Vision is the world’s most desperate need. There are no hopeless situations, only people who think hopelessly. – Winfred Newman
About 350 years ago, as the story is told, a shipload of travelers landed on the northeast coast of America. The first year they established a town site. The next year they elected a town government. The third year the town government planned to build a road five miles westward into the wilderness.
In the fourth year the people tried to impeach their town government because they thought it was a waste of public funds to build a road five miles westward into a wilderness. Who needed to go there anyway?
Here were people who had the vision to see three thousand miles across an ocean and overcome great hardships to get there. But in just a few years they were not able to see even five miles out of town. They had lost their pioneering vision.
Oliver Wendell Holmes said, “People can be divided into two classes: those who go ahead and do something, and those people who sit still and inquire, why wasn’t it done the other way?” Together, the first settlers had the vision to cross an ocean and establish a town. But in just a few short years they could not come together to expand their horizons by five miles.
The same obstacles that confronted the early settlers on the frontier can be the same ones you face in the boardroom. Just as the townspeople became restless, so too will your team if they do not understand the vision. Answer these three questions for them (and yourself) and the possibilities of your vision will increase.
Where are we going? Before a journey of 3, 000 across an ocean or five miles out of town, your people want to know where they are going. If they do not know where they are going and you have not effectively communicated the vision to them, how can you expect them to buy-in and go with you?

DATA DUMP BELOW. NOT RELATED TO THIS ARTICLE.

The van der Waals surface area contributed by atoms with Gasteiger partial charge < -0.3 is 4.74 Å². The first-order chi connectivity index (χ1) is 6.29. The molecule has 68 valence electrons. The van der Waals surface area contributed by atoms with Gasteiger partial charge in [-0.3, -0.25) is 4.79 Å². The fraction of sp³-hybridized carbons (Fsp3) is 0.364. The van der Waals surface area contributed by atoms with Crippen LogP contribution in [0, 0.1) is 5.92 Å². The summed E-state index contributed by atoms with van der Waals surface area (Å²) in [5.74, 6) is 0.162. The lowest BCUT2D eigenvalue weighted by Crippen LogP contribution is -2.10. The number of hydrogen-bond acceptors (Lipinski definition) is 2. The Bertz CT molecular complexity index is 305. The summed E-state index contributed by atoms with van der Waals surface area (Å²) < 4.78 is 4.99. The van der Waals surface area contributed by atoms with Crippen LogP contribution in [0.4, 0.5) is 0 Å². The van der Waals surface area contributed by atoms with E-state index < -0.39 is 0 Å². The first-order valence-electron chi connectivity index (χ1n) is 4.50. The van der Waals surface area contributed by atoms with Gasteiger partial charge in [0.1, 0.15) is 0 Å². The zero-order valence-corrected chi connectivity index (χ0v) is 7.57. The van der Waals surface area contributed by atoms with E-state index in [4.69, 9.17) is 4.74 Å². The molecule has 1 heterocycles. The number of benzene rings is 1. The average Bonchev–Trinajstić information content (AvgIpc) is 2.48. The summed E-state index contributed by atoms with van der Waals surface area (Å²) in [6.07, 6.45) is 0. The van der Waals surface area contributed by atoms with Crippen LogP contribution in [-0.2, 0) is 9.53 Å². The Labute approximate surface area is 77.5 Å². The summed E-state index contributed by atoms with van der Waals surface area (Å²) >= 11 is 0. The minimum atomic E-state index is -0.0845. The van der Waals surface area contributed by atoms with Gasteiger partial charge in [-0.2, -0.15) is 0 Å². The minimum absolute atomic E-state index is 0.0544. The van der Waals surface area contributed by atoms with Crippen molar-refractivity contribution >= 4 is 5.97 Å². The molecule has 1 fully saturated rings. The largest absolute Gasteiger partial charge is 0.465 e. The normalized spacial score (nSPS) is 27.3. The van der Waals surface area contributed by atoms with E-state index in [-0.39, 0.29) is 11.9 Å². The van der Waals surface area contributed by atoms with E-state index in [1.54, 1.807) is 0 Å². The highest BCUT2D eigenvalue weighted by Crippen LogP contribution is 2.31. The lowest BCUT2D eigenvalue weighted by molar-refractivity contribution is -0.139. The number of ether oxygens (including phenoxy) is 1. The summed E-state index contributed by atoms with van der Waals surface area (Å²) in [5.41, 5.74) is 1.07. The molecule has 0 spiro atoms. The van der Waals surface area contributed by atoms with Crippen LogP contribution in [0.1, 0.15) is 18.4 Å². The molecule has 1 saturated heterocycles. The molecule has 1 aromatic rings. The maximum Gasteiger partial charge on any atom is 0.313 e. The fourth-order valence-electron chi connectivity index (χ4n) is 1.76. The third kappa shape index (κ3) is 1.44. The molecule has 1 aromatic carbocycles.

Denis Waitley said, “A dream is your creative vision for your life in the future. You must break out of your current comfort zone and become comfortable with the unfamiliar and the unknown.” If you are not comfortable with the unfamiliar and unknown neither will your team. Is there a sense of uncertainty within your organization? Are team members restless? If your vision is not moving forward perhaps the reason why is because they do not know where they are going. Help them know and they will go with you.
Why are we going? As important as it is for your organization to know where it is going, it is equally important for them to know why. The early settlers knew where they were going and why. But the vision stalled once they got established. Why? They quit dreaming. No one stepped up and adequately communicated that there were new trails to blaze and discoveries to make. As a result complacency set in and in the end there was contempt for those who attempted even modest new undertakings.
Brian Tracy said, “Goals allow you to control the direction of change in your favor.” Leaders who communicate vision, set goals in moving forward, will eventually reach them. How far will your vision take you? When your team understands their purpose and buys-in to the vision, the sky is the limit as to how far you can go.
What is my role? Not only do your team members need to know where they are going and why, they need to understand their role in carrying out the vision. Ken Blanchard said, “Vision comes alive when everyone sees where his or her contributions make a difference.” Do your team members know and understand their respective roles in carrying out your vision? How do you know?
Vision becoming a reality is not a game of chance and wishful thinking. Dreams turn into reality only as leadership has clearly defined it and team members know how to execute it. A wise leader will not leave it to chance but will do everything within his or her power to help others know where they are going, why they are going there, and what their roles is in making it a reality. A unified organization has unlimited potential for success.
How far will your vision take you?
© 2011 Doug Dickerson
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